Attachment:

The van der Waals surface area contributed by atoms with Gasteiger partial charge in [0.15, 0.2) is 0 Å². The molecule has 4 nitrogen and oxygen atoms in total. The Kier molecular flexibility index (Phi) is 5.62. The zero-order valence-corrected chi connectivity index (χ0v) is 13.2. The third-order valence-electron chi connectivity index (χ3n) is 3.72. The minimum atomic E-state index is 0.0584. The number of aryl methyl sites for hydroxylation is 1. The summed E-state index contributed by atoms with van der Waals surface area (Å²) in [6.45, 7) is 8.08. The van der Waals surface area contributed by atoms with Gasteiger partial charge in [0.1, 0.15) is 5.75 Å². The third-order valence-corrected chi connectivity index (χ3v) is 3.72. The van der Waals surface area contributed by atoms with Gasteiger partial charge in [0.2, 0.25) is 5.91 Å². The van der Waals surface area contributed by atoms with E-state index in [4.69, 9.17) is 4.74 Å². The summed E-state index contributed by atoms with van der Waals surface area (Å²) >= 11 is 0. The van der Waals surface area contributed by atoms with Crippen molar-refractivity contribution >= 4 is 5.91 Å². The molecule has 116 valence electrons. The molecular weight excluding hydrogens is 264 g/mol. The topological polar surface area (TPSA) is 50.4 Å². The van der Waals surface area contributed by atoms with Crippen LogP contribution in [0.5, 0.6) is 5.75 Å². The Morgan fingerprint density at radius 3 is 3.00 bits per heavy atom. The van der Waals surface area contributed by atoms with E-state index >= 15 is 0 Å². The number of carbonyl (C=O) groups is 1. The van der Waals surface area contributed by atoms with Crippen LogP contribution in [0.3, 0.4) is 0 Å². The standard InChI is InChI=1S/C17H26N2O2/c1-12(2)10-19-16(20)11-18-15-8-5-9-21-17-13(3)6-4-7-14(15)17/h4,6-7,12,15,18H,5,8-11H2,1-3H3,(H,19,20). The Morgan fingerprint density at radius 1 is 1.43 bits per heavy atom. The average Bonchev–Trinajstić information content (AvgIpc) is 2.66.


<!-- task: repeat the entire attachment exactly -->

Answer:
The van der Waals surface area contributed by atoms with Gasteiger partial charge in [0.15, 0.2) is 0 Å². The molecule has 4 nitrogen and oxygen atoms in total. The Kier molecular flexibility index (Phi) is 5.62. The zero-order valence-corrected chi connectivity index (χ0v) is 13.2. The third-order valence-electron chi connectivity index (χ3n) is 3.72. The minimum atomic E-state index is 0.0584. The number of aryl methyl sites for hydroxylation is 1. The summed E-state index contributed by atoms with van der Waals surface area (Å²) in [6.45, 7) is 8.08. The van der Waals surface area contributed by atoms with Gasteiger partial charge in [0.1, 0.15) is 5.75 Å². The third-order valence-corrected chi connectivity index (χ3v) is 3.72. The van der Waals surface area contributed by atoms with Gasteiger partial charge in [0.2, 0.25) is 5.91 Å². The van der Waals surface area contributed by atoms with E-state index in [4.69, 9.17) is 4.74 Å². The summed E-state index contributed by atoms with van der Waals surface area (Å²) >= 11 is 0. The van der Waals surface area contributed by atoms with Crippen molar-refractivity contribution >= 4 is 5.91 Å². The molecule has 116 valence electrons. The molecular weight excluding hydrogens is 264 g/mol. The topological polar surface area (TPSA) is 50.4 Å². The van der Waals surface area contributed by atoms with Crippen LogP contribution in [0.5, 0.6) is 5.75 Å². The Morgan fingerprint density at radius 3 is 3.00 bits per heavy atom. The van der Waals surface area contributed by atoms with E-state index >= 15 is 0 Å². The number of carbonyl (C=O) groups is 1. The van der Waals surface area contributed by atoms with Crippen LogP contribution in [0.3, 0.4) is 0 Å². The standard InChI is InChI=1S/C17H26N2O2/c1-12(2)10-19-16(20)11-18-15-8-5-9-21-17-13(3)6-4-7-14(15)17/h4,6-7,12,15,18H,5,8-11H2,1-3H3,(H,19,20). The Morgan fingerprint density at radius 1 is 1.43 bits per heavy atom. The average Bonchev–Trinajstić information content (AvgIpc) is 2.66.